Will the iPad Save Comics?

Marvel Comics upped the digital distribution ante by releasing a highly praised reader app on the same day and date as Apple's new tablet. Too bad they got the business model wrong.
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Originally published on Youthradio.org, the premier source for youth generated news throughout the globe.

By Noah J. Nelson

If this past weekend's WonderCon -- San Francisco's yearly comic book and pop culture convention -- is any indication, I'm not the only geek asking how the iPad will affect comics.

Some of the comic book industry pros are hopeful, though nearly all of them are tired of talking about it. But how can we not? We're geeks. For half of our population, new is what we do. Besides, Marvel Comics did up the digital distribution ante by releasing a highly praised reader app on the same day and date as Apple's new tablet.

Too bad they got the business model wrong.

Sure, at $1.99, a digital copy of a new issue is around two bucks cheaper than a physical copy. It's just that as a comic book reader (and former collector -- there is a difference) I can't say I'm impressed by the value proposition. Marvel was already offering an "all you can eat" subscription service on Marvel.com that allowed readers to access their entire online catalog through a web interface. Not so with the app.

I'm always acutely aware of how pricey my comics habit is when compared to other forms of media, and in the new marketplace those comparisons are laid bare. For $1.99 at the iTunes store, I can get an episode of Caprica or Mad Men, entertainments that give me the same soap opera-like fix that ongoing comic series provide. Or I could get two games for my iPhone that might eat up days of my life. As for the pirates -- who like to justify their theft in part by saying that the companies charge too much for their wares -- the price isn't low enough to kick in a serious case of geek guilt.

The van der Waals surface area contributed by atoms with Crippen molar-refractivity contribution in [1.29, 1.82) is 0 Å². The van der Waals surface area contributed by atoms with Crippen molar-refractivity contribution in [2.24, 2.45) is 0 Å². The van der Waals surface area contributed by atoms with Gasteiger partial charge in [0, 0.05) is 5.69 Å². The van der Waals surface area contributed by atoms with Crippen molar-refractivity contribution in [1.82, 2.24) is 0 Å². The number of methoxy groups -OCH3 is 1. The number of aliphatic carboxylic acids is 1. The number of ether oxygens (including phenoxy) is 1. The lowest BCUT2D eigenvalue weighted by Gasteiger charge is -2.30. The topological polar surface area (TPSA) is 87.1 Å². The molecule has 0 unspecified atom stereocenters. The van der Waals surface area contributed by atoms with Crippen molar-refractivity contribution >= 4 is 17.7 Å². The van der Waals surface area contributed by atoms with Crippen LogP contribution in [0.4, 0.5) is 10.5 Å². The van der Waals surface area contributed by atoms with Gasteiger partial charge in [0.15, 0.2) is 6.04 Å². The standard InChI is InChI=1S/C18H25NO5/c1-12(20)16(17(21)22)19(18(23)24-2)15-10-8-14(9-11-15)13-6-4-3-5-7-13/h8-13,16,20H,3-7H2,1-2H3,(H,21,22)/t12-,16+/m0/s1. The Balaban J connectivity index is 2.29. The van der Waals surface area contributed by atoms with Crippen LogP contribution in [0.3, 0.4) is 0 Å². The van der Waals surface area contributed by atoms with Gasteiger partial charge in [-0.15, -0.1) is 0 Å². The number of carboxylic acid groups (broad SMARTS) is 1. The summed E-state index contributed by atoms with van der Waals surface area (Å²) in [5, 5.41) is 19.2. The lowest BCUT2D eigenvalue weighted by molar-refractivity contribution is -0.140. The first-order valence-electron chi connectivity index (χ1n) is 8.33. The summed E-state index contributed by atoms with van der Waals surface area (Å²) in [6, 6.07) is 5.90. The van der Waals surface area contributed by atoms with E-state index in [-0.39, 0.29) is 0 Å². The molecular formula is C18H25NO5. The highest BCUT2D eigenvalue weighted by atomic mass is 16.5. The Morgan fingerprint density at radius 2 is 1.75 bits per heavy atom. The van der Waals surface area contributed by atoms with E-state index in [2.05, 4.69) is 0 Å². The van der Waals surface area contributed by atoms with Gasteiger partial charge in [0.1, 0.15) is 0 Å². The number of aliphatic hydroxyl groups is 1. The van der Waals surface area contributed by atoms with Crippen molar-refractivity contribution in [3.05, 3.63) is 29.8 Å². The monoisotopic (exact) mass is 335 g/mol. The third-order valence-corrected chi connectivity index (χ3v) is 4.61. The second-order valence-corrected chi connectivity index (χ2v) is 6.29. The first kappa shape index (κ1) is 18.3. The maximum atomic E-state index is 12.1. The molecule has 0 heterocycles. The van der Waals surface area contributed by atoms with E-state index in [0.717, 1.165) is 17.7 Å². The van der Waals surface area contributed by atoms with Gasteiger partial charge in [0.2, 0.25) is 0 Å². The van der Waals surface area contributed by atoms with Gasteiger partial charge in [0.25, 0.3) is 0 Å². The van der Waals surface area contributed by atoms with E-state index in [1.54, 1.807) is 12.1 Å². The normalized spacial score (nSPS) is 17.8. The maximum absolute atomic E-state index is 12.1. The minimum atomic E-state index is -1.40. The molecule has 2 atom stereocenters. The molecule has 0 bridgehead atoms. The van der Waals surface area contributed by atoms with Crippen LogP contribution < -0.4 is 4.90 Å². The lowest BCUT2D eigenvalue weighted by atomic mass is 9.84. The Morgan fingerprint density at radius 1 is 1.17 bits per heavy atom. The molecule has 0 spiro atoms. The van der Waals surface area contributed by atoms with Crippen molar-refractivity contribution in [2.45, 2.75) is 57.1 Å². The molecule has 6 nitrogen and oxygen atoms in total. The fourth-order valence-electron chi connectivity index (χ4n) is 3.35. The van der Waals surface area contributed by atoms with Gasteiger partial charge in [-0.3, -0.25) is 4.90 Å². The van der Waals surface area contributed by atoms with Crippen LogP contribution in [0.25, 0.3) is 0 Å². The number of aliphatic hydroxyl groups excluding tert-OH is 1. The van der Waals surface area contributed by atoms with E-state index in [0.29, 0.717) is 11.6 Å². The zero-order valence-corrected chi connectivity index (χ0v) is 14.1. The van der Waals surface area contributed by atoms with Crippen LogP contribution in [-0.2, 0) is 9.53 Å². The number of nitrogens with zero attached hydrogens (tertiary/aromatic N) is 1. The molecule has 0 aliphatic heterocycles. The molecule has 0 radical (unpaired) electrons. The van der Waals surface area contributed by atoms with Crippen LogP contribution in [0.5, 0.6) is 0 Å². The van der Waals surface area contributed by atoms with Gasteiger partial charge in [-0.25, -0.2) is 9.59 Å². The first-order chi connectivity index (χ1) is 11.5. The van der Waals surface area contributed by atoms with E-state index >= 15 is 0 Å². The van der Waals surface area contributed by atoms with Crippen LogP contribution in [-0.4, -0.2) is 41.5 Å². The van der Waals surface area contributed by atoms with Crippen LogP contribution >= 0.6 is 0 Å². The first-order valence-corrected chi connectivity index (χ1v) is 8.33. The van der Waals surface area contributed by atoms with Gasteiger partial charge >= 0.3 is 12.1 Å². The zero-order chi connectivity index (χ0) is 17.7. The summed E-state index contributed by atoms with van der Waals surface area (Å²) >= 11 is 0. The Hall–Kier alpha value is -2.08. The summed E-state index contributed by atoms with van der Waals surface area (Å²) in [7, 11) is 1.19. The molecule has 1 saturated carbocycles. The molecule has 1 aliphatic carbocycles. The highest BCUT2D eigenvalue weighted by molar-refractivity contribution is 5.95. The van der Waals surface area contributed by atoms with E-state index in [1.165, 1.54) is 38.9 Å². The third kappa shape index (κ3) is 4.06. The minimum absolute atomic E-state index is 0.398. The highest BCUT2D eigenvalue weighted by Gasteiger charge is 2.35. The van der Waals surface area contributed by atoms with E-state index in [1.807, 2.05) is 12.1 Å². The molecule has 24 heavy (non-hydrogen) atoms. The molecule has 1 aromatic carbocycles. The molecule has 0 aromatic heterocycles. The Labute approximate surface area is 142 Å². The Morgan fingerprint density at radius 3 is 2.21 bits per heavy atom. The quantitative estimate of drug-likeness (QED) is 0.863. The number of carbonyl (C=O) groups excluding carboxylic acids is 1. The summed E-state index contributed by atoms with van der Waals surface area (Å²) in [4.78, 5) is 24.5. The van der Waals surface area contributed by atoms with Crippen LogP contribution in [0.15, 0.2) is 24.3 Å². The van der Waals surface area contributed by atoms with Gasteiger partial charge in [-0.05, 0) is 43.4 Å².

If digital copies for the iPad ran, say, 99 cents instead, hundreds of thousands -- soon to be millions -- of potential customers could be lured into impulse-buying comics. These readers could then be converted to subscribers, and then shepherded into buying hardbound and trade paperback versions of the stories they love.

I'm talking about more than plus or minus a buck in pricing. Geeks -- and the multimedia conglomerates that Marvel (Disney) and DC Comics (Warner Brothers) are a part of--often suffer from a kind of myopia that limits their ability to share what they love. Instead of trying to replicate what we had with print, they should be finding ways to reach out to new audiences clearly hungry for genre works. DC Comics' Jim Lee -- whose responsibilities include figuring out the Batman publisher's digital strategy -- is already making some fantastic art on his own iPad. Lee believes that a native form will evolve for the device.

Part of the appeal of comics is the soap opera aspect. Digital comics could feed that fix, even focusing on less popular characters whose books wouldn't sell well enough in print. The physical comics could focus on formats you can't do on a tablet -- like DC's over-sized Wednesday Comics newsprint experiment from last year--playing into the strength of print as a medium instead of the "one size fits all" of digital.

To be fair, Marvel didn't get it all wrong. At least issues are bought inside the app. Good thing it didn't take a cue from Time, which is charging five dollars an issue, and each issue is a separate app.

Even the Joker knows that's just crazy.

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